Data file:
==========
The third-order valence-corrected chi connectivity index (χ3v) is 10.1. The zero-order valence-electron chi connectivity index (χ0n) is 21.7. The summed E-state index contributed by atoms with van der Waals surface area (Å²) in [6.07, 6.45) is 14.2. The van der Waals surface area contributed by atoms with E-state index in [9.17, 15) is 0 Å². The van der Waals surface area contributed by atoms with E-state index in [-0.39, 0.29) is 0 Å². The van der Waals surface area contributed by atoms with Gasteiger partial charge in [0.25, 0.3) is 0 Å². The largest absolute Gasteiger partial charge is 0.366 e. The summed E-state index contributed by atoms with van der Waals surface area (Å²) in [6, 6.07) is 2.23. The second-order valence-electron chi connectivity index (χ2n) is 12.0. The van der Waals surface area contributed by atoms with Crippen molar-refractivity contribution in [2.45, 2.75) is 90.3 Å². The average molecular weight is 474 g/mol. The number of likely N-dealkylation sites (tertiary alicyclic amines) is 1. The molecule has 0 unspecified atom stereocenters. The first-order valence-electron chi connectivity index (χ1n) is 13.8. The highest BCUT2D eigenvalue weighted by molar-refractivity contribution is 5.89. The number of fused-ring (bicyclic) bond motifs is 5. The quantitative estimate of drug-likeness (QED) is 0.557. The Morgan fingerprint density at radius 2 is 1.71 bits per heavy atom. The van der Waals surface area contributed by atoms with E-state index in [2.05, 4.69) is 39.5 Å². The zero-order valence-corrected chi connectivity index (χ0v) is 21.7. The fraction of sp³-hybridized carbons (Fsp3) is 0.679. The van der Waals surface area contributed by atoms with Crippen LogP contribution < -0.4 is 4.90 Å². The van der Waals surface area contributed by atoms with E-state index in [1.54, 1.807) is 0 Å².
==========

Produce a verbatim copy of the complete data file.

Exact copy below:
The third-order valence-corrected chi connectivity index (χ3v) is 10.1. The zero-order valence-electron chi connectivity index (χ0n) is 21.7. The summed E-state index contributed by atoms with van der Waals surface area (Å²) in [6.07, 6.45) is 14.2. The van der Waals surface area contributed by atoms with E-state index in [9.17, 15) is 0 Å². The van der Waals surface area contributed by atoms with E-state index in [-0.39, 0.29) is 0 Å². The van der Waals surface area contributed by atoms with Gasteiger partial charge in [0.25, 0.3) is 0 Å². The largest absolute Gasteiger partial charge is 0.366 e. The summed E-state index contributed by atoms with van der Waals surface area (Å²) in [6, 6.07) is 2.23. The second-order valence-electron chi connectivity index (χ2n) is 12.0. The van der Waals surface area contributed by atoms with Crippen molar-refractivity contribution in [2.45, 2.75) is 90.3 Å². The average molecular weight is 474 g/mol. The number of likely N-dealkylation sites (tertiary alicyclic amines) is 1. The molecule has 0 unspecified atom stereocenters. The first-order valence-electron chi connectivity index (χ1n) is 13.8. The highest BCUT2D eigenvalue weighted by molar-refractivity contribution is 5.89. The number of fused-ring (bicyclic) bond motifs is 5. The quantitative estimate of drug-likeness (QED) is 0.557. The Morgan fingerprint density at radius 2 is 1.71 bits per heavy atom. The van der Waals surface area contributed by atoms with E-state index in [2.05, 4.69) is 39.5 Å². The zero-order valence-corrected chi connectivity index (χ0v) is 21.7. The fraction of sp³-hybridized carbons (Fsp3) is 0.679. The van der Waals surface area contributed by atoms with Crippen LogP contribution < -0.4 is 4.90 Å². The van der Waals surface area contributed by atoms with E-state index in [1.54, 1.807) is 0 Å².